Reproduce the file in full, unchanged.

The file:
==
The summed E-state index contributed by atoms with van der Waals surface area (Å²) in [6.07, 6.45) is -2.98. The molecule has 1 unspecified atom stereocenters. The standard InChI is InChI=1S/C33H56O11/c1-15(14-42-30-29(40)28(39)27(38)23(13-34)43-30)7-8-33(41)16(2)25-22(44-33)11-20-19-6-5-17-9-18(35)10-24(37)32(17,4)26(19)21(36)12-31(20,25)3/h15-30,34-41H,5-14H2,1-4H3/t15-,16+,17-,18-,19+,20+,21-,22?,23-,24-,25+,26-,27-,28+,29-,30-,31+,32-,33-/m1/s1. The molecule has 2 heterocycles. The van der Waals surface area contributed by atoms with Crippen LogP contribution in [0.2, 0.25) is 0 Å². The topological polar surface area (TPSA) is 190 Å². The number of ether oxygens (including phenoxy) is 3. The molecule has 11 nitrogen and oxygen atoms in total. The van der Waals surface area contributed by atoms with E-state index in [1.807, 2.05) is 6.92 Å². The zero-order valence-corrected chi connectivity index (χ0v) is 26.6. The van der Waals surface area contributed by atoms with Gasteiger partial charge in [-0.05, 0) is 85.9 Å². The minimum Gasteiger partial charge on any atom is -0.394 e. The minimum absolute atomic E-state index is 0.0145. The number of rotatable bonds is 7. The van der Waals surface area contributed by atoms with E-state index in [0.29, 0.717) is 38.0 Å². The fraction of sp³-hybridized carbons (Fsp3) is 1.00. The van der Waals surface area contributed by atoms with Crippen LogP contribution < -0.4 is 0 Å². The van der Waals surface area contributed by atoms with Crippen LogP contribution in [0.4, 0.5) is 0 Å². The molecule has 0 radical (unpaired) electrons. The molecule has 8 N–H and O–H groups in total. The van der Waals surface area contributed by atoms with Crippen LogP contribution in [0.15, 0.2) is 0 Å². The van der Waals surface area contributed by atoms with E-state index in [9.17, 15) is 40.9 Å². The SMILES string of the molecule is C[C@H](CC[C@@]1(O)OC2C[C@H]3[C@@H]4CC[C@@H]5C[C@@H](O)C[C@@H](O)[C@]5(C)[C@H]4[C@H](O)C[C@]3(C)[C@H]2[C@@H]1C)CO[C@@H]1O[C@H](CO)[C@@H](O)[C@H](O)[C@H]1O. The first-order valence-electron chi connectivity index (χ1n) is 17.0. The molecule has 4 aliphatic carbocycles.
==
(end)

The summed E-state index contributed by atoms with van der Waals surface area (Å²) in [6.07, 6.45) is -2.98. The molecule has 1 unspecified atom stereocenters. The standard InChI is InChI=1S/C33H56O11/c1-15(14-42-30-29(40)28(39)27(38)23(13-34)43-30)7-8-33(41)16(2)25-22(44-33)11-20-19-6-5-17-9-18(35)10-24(37)32(17,4)26(19)21(36)12-31(20,25)3/h15-30,34-41H,5-14H2,1-4H3/t15-,16+,17-,18-,19+,20+,21-,22?,23-,24-,25+,26-,27-,28+,29-,30-,31+,32-,33-/m1/s1. The molecule has 2 heterocycles. The van der Waals surface area contributed by atoms with Crippen LogP contribution in [0.2, 0.25) is 0 Å². The topological polar surface area (TPSA) is 190 Å². The number of ether oxygens (including phenoxy) is 3. The molecule has 11 nitrogen and oxygen atoms in total. The van der Waals surface area contributed by atoms with E-state index in [1.807, 2.05) is 6.92 Å². The zero-order valence-corrected chi connectivity index (χ0v) is 26.6. The van der Waals surface area contributed by atoms with Gasteiger partial charge in [-0.05, 0) is 85.9 Å². The minimum Gasteiger partial charge on any atom is -0.394 e. The minimum absolute atomic E-state index is 0.0145. The number of rotatable bonds is 7. The van der Waals surface area contributed by atoms with E-state index in [0.29, 0.717) is 38.0 Å². The fraction of sp³-hybridized carbons (Fsp3) is 1.00. The van der Waals surface area contributed by atoms with Crippen LogP contribution < -0.4 is 0 Å². The van der Waals surface area contributed by atoms with Crippen LogP contribution in [0.4, 0.5) is 0 Å². The molecule has 0 radical (unpaired) electrons. The molecule has 8 N–H and O–H groups in total. The van der Waals surface area contributed by atoms with Crippen LogP contribution in [0.15, 0.2) is 0 Å². The van der Waals surface area contributed by atoms with E-state index in [9.17, 15) is 40.9 Å². The SMILES string of the molecule is C[C@H](CC[C@@]1(O)OC2C[C@H]3[C@@H]4CC[C@@H]5C[C@@H](O)C[C@@H](O)[C@]5(C)[C@H]4[C@H](O)C[C@]3(C)[C@H]2[C@@H]1C)CO[C@@H]1O[C@H](CO)[C@@H](O)[C@H](O)[C@H]1O. The first-order valence-electron chi connectivity index (χ1n) is 17.0. The molecule has 4 aliphatic carbocycles.